Effect of Planting Geometries and Fertilizer Placement on Nutrient Uptake by Grain Sorghum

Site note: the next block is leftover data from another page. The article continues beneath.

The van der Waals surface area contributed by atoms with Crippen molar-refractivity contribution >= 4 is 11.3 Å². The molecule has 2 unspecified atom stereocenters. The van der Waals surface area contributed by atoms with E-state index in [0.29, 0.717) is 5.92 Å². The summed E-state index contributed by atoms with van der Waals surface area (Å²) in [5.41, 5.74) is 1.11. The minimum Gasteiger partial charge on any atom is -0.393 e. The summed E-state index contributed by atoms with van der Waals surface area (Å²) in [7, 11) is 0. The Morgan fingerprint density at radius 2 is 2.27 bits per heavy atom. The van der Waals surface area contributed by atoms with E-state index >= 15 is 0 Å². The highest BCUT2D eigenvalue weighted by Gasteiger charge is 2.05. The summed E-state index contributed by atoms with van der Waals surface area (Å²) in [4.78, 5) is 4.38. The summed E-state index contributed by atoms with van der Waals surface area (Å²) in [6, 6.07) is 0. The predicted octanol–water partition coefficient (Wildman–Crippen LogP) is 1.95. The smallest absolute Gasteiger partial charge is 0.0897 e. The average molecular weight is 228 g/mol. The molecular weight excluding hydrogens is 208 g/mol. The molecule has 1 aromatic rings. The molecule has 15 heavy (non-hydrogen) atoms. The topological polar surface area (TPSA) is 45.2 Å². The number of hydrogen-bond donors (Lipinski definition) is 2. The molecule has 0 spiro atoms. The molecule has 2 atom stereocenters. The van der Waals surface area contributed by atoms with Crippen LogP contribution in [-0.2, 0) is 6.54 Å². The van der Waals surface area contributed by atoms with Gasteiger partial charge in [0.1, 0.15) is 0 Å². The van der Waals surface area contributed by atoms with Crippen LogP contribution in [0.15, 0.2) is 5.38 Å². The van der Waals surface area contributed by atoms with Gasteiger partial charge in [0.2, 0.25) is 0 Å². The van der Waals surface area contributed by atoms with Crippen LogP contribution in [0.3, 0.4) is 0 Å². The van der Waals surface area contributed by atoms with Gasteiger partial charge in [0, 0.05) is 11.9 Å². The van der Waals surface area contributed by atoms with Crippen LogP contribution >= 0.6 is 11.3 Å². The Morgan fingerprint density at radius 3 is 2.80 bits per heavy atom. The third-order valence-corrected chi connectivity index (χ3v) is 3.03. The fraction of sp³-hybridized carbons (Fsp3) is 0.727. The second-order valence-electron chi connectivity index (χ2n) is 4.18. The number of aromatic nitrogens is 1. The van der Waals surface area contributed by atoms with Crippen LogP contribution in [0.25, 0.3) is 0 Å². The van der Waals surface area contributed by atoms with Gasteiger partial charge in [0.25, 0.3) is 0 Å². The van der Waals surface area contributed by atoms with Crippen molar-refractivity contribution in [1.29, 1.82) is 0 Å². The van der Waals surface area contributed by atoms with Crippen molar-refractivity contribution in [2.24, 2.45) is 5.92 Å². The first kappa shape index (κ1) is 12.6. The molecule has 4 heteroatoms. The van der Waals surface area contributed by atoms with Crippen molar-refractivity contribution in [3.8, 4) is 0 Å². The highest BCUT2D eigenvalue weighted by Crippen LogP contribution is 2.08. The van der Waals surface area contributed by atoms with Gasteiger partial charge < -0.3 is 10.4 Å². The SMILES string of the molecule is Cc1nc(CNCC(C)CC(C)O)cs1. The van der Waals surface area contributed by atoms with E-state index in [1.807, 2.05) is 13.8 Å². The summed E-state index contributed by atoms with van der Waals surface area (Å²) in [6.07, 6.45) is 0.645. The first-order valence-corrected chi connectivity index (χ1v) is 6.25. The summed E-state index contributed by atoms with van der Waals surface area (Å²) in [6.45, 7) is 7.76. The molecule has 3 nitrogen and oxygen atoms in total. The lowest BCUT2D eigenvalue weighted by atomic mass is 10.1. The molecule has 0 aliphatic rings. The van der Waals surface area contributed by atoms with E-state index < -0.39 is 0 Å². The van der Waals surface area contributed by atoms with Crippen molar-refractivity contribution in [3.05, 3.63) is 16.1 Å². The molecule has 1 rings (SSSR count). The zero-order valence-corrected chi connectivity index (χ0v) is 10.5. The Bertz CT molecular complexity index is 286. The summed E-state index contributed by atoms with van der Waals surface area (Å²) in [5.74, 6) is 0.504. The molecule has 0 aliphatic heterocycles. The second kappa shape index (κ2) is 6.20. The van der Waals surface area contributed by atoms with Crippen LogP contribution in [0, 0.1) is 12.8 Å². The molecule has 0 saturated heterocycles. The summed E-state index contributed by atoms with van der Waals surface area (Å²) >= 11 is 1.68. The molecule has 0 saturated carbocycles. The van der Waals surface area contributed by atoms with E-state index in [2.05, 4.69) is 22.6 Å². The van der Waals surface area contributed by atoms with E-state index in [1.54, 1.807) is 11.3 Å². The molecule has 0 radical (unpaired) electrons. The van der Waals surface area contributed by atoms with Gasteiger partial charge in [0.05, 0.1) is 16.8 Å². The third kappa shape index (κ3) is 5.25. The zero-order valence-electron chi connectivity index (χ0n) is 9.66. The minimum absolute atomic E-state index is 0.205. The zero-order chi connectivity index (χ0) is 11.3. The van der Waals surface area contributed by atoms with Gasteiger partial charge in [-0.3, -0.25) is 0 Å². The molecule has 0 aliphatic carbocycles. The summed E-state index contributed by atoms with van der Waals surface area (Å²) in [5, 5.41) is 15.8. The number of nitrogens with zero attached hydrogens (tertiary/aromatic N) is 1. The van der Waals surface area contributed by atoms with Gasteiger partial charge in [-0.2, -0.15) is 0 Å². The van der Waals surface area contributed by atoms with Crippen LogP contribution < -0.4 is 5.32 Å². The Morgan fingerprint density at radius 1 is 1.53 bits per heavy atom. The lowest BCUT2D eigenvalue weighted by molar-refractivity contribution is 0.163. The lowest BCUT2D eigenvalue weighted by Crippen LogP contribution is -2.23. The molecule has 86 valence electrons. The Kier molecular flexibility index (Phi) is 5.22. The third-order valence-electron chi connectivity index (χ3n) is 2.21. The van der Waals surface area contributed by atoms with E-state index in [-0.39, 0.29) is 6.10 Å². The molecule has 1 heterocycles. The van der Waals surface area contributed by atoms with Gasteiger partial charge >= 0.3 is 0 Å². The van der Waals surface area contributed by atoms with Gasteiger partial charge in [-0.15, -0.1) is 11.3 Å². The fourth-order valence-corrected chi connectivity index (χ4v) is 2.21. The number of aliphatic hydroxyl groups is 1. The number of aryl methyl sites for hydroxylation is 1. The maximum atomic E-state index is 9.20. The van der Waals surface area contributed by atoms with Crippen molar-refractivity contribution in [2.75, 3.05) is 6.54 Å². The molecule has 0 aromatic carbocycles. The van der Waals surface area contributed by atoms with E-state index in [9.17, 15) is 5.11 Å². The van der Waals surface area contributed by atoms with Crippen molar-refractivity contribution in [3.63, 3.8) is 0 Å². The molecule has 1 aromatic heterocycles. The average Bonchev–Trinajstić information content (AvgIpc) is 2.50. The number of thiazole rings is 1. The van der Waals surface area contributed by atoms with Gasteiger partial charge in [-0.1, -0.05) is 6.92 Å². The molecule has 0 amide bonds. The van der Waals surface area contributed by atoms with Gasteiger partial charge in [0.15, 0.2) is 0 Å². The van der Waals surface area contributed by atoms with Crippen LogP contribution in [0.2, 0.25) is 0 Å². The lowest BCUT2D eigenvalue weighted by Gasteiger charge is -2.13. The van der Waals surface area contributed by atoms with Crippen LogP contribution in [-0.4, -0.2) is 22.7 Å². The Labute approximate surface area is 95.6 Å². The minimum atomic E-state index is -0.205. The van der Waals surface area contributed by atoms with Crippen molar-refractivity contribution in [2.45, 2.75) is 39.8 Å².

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Grain sorghum [Sorghum bicolor (L.) Moench] is an important dryland crop in the Texas Panhandle. Productivity of grain sorghum depends on climatic conditions, plant available soil water, and soil fertility. Previous research has shown growing grain sorghum in clumps instead of Equal Spaced Planting (ESP) reduced plant stress, reduced production of tillers, and increased harvest index and grain yield under dryland conditions. The current study was conducted in the greenhouse and field to investigate the effect of fertilizer application on sorghum plants grown in clump and ESP geometries. The objectives of the research were to (a) compare fertilizer (nitrogen and phosphorus) uptake in grain sorghum plants in clumps and ESP geometries (b) observe root growth patterns in clump and ESP plants (c) and determine the fertilizer effect on tiller formation and harvest index. The greenhouse experiment was conducted at West Texas A&M University during 2014 and 2015. Grain sorghum was grown in clump and ESP geometries with two and three fertilizer levels in 2014 and 2015, respectively. Plants were grown in wooden boxes, with a transparent side, covered by a removable wooden board, so that root growth could be observed. All experiments were conducted in a Randomized complete block design (RCBD) and fertilizer was applied in a band beneath clump and ESP plants. The field experiment was conducted at the USDA Conservation and Production Research Laboratory at Bushland, Texas, during 2014 and 2015. Grain sorghum was grown in clump and ESP planting geometries in unfertilized and fertilized (68 kg N ha-1 and 10 kg P ha-1) plots. Planting density in both geometries was 62,000 plants ha-1. In 2015 corn was grown in clump and ESP planting geometries without using fertilizer. N and P concentrations in grain and stover were obtained from laboratory analysis and data are reported as N uptake in aboveground biomass and P uptake in aboveground biomass In the 2014 greenhouse study, ESP plants had significantly higher N uptake in aboveground biomass, stover yield, and tillers per plant. However, harvest index was higher in clumps. The interaction between planting geometry and fertilizer showed a significantly higher N uptake in ESP with high fertilizer level. In 2015, clump plants had significantly higher grain yield, aboveground N uptake, nitrogen use efficiency (NUE) and phosphorus use efficiency (PUE). Increasing fertilizer level increased P uptake in aboveground biomass. Plants in ESP produced deeper and well developed root systems while clump plants produced roots that developed angularly and then downward. In the 2014 field study, clump plants had lower N and P uptake in aboveground biomass than ESP, but had higher NUE and PUE. Though clump plants had significantly fewer tillers per plant than ESPs, harvest index was not different. In the 2015 field study, planting geometry did not have a significant effect on N and P uptake in aboveground biomass, NUE or PUE. However, the interaction between planting geometry and fertilizer level showed higher N uptake in clump fertilized plants. Clump plants produced fewer tillers per plant. Harvest index was significantly higher in clumps. Fertilized plots had significantly higher N uptake in aboveground biomass but fertilizer had no effect on P uptake. Overall, data suggest N and P uptake in aboveground biomass varies by soil nutrient condition, and level of fertilizer. Increasing fertilizer level increases tiller production in the plants. Application of fertilizer has shown mixed results on N uptake and grain yield in clump and ESP plants. Further investigation is necessary to draw a conclusion on aboveground N and P uptake in plants grown in clump and ESP planting geometries at different fertilizer rates and placement methods.